Third question: What happens when a ventriloquist spends too much time on the radio? You've guessed it: he gradually loses the ability to hide the lip movements - resulting in this apparently genuine exchange, which Ivy heard on the radio only a few days ago :

Brough: Can you see my lips move?

Beryl Reid: Only when Archie's talking...

The early 60s were golden years for ventriloqy, and many of the top names, old and new, began to appear on TV variety shows. We had Saveen and Daisy Mae (excellent; I saw them in a summer show in Hastings); Neville King, being physically attacked by his maniacally aggressive Grandad ("I'm not goin' gack in the gox!"); Arthur Worsley, who just looked glum and "said nothing" whilst being vigorously insulted by the dummy; Shari Lewis (gorgeous!) and "Lamb Chop"; Ray Alan with drunken toff Lord Charles ("you silly arse!") and "Tich and Quackers"; Terry Hall (saw him in Hastings too) with Bert Lahr's close relative "Lenny the Lion"; and best of all, in my opinion, short-lived genius Dennis Spicer. Ah, the glow of nostalgia! A wealth of talent.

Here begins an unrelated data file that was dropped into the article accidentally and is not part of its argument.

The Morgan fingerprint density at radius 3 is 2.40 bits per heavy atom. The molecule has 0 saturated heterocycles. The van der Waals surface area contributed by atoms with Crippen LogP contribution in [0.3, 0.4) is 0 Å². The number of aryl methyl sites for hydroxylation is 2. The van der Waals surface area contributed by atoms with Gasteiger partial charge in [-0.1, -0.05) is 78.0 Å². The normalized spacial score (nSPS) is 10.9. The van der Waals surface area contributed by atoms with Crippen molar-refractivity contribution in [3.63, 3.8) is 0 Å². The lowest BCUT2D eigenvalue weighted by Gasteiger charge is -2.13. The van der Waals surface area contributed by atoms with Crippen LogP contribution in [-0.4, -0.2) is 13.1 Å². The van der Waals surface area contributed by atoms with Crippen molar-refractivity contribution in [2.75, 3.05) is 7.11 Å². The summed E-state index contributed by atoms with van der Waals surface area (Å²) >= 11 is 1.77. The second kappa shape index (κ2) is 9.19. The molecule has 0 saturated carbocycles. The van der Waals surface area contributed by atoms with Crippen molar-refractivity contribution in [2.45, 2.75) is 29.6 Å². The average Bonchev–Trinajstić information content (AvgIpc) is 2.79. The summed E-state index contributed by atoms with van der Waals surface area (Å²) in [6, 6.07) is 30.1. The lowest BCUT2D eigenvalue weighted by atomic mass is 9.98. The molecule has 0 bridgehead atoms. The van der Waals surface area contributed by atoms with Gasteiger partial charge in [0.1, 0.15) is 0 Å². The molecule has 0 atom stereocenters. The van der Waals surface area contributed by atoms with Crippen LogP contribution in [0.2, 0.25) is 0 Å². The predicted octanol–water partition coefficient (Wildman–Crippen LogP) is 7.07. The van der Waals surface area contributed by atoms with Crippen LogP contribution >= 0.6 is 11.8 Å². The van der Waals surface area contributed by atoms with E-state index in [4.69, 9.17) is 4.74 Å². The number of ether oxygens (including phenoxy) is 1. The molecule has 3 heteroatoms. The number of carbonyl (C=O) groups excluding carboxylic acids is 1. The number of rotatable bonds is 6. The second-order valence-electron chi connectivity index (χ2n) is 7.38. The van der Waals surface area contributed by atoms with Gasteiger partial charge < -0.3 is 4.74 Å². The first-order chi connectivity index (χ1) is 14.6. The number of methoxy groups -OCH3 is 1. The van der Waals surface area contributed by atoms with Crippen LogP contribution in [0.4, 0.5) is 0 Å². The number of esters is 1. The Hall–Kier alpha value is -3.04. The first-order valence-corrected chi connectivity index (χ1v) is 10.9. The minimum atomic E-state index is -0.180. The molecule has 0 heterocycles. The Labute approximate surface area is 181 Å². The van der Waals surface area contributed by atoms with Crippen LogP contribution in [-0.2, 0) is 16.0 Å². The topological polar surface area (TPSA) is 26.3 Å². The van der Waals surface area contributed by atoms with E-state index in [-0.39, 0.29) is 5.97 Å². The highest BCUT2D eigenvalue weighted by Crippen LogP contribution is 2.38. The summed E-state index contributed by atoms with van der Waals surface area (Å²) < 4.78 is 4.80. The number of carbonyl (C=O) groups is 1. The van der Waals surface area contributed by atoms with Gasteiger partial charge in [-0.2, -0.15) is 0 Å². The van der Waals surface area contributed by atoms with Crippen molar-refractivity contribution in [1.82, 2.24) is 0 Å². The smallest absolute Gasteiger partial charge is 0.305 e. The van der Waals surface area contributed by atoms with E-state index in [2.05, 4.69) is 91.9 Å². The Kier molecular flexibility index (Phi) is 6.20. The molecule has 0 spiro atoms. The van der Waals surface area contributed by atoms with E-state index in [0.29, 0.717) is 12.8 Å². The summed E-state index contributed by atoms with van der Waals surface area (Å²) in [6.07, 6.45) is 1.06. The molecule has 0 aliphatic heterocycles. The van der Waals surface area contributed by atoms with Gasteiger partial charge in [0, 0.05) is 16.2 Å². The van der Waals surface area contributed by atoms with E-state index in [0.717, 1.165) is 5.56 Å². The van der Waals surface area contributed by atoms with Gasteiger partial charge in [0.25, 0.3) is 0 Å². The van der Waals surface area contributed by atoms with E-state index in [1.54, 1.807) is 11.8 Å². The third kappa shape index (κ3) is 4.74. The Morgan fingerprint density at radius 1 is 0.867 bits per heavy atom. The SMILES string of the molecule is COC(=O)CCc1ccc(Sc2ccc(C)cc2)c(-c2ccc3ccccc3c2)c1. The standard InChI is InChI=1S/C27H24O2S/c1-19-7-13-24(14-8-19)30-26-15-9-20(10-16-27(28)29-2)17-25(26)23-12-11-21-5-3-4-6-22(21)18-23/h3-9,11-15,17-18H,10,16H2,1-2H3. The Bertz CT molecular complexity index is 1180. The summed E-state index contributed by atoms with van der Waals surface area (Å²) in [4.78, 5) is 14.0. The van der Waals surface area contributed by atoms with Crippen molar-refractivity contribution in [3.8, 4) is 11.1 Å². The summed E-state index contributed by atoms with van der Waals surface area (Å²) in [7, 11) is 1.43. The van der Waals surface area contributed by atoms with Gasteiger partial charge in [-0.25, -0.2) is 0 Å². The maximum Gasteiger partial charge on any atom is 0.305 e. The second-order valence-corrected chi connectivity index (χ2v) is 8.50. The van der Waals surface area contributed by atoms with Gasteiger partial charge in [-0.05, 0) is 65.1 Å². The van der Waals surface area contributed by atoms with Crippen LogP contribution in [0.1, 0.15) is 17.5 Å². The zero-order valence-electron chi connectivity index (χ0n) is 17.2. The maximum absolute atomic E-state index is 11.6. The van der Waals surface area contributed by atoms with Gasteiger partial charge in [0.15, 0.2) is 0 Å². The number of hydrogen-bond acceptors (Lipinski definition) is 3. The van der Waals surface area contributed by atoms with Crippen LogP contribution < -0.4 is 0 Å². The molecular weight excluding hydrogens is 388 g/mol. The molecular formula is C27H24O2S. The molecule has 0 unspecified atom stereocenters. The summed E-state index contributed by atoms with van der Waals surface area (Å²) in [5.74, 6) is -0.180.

In the midst of all this technical virtuosity, Brough did a TV version of Educating Archie in 1958, not for the BBC, but for the commercial channel. This series probably doesn't exist any more and I can't comment on it because (a) I was a baby at the time and (b) my dad didn't get us a television set until January 2, 1959, thereby just missing Christmas and my third birthday.

Thanks, dad.

Don't think I'm still bitter about this or anything....

However I definitely saw Brough and Archie on a later programme; this was probably the Billy Cotton Band Show, in about 1963. What was Brough like? Hopeless! He attempted to hide his flapping lips behind a cigar, but the game was up. I was about 7 or 8 at the time and clearly remember saying to my dad "You can see his lips move!" It was probably this sort of thing that inspired dear old Sandy Powell to develop his "terrible old vent" act; when his hand comes up through the dummy's neck he mutters audibly "I think I've given the game away..."